Zimbabwe Parliamentarians condemn xenophobic attacks in South Africa

lusaka xenophobia against foreigners

Lovemore Lubinda

The Parliament of Zimbabwe yesterday deliberated on the currently hot and tropical issue of xenophobic attacks against foreign nationals in South Africa.

Mabvuku-Tafara, Member of Parliament (MP) Honourable James Maridadi (MDC-T) moved the motion of xenophobic attacks before the adjournment of the House.

In his motion, Maridadi said; “I rise to move the adjournment of the House on the definite matter of public importance. I am gravely concerned with the xenophobic attacks on foreign national in South Africa.

“Further concerned that Zimbabweans as comprising the largest population of foreign nationals’ resident in that country and are targeted the most. Worried by some inflammatory utterances by the South African authorities’ particular the Mayor of Johannesburg,” he said.

He urged the House to call upon the South African government to take immediate action to stop the attacks, and to put in place measures that ensure the attacks will not recur and also the South Africans to implore their public officials to refrain from making inflammatory statements resulting in xenophobic attacks.

Almost all the MPs agreed with him, Hon Dexter Nduna said the issue of these attacks was disturbing and a direct attack on the Pan-Africanism spirit and violation of various human rights protocols.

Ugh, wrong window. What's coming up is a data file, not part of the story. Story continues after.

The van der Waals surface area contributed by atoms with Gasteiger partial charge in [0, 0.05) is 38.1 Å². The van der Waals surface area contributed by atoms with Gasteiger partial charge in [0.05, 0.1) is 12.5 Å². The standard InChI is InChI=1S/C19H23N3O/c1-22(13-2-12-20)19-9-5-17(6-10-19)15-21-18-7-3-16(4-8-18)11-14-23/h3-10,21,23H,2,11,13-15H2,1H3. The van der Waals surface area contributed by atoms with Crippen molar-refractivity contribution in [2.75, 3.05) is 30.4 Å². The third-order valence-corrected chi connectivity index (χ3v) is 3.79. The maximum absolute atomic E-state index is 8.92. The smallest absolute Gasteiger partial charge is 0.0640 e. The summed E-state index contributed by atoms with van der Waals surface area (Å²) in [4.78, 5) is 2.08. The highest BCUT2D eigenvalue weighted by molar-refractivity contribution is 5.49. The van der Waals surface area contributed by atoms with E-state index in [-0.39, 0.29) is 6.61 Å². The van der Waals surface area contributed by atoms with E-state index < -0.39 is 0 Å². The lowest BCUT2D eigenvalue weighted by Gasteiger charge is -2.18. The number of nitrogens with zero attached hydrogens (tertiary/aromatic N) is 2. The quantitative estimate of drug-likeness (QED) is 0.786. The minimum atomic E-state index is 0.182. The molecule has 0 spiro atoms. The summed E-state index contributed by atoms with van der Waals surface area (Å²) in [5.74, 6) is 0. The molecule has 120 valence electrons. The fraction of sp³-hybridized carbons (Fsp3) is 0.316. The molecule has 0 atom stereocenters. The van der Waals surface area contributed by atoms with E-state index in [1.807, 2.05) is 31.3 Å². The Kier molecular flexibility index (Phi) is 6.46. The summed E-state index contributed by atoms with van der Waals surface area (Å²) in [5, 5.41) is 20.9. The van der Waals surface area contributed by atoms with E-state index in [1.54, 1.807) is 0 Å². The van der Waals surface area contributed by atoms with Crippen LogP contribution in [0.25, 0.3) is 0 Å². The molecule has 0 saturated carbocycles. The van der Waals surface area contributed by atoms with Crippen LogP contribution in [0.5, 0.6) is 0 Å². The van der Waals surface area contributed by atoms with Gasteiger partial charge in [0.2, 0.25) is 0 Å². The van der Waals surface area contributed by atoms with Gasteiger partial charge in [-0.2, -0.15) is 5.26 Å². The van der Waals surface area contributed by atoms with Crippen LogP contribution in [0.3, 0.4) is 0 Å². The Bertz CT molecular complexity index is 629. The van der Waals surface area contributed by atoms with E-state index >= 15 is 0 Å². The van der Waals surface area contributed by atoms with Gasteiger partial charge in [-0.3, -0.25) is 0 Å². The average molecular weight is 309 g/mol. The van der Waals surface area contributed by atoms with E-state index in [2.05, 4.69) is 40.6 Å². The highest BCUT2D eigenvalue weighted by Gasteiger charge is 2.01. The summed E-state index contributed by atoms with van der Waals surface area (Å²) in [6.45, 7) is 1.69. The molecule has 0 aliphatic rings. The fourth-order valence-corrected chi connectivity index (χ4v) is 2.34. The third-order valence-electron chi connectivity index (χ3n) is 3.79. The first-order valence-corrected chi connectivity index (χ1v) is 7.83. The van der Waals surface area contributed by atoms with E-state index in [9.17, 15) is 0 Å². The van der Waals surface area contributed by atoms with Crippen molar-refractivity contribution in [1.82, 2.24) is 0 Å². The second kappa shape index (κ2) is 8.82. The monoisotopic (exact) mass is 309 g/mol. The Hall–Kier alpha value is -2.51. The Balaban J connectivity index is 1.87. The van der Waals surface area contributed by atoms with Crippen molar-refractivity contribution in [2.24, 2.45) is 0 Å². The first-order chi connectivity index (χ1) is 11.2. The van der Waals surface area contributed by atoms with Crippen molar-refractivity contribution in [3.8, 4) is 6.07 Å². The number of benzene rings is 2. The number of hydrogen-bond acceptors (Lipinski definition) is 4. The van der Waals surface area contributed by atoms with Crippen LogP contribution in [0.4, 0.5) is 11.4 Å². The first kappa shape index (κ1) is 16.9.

“The Durban Declaration and Programme of action of 2001, the Durban Review Conference of 2009 and the outcome document was done to avert, reject, remove, and annihilate xenophobic attacks amongst other forms of racism, fascism and all that,” he said.

He added that it was shameful that S A is to be reminded to adhere to the norms, dictates, protocols and conventions that was enunciated and enacted in its own country and borders, he added that before talking of the current artificial national borders the two countries imbedded, in the times of the Rhodesia and Nyasaland.

Hon Oliver Mandipaka weighed in saying; “If we did not want to be diplomatic, we were simply going to tell S A to stop it, but now that we want to be diplomatic we are making a call this afternoon in this House that S A please, please accommodate other nationals in your country, the same way we are accommodating other nationals here,” he said.

He said S A should be thankful for benefiting from our export of our skills and technical expertise into their economy, and added that though Zimbabwe may be facing economic and political challenges at the moment, nobody knows maybe South Africa might face a worse scenario.

The Mayor of Johannesburg Herman Mashaba, recently made some remarks that suggest that all foreigners were responsible for criminal activities in the country. Zimbabwe has attributed to have been a recipe for the attacks.

However, this has not been the first time in which a top authority had made remarks that cause trouble in that country. In 2015, South African Zulu king Goodwills Zwelithini made similar statements, in which he called for the deportation of all foreigners accusing them for competing with South African nationals on economic opportunities. This resulted in a wave of xenophobic attacks.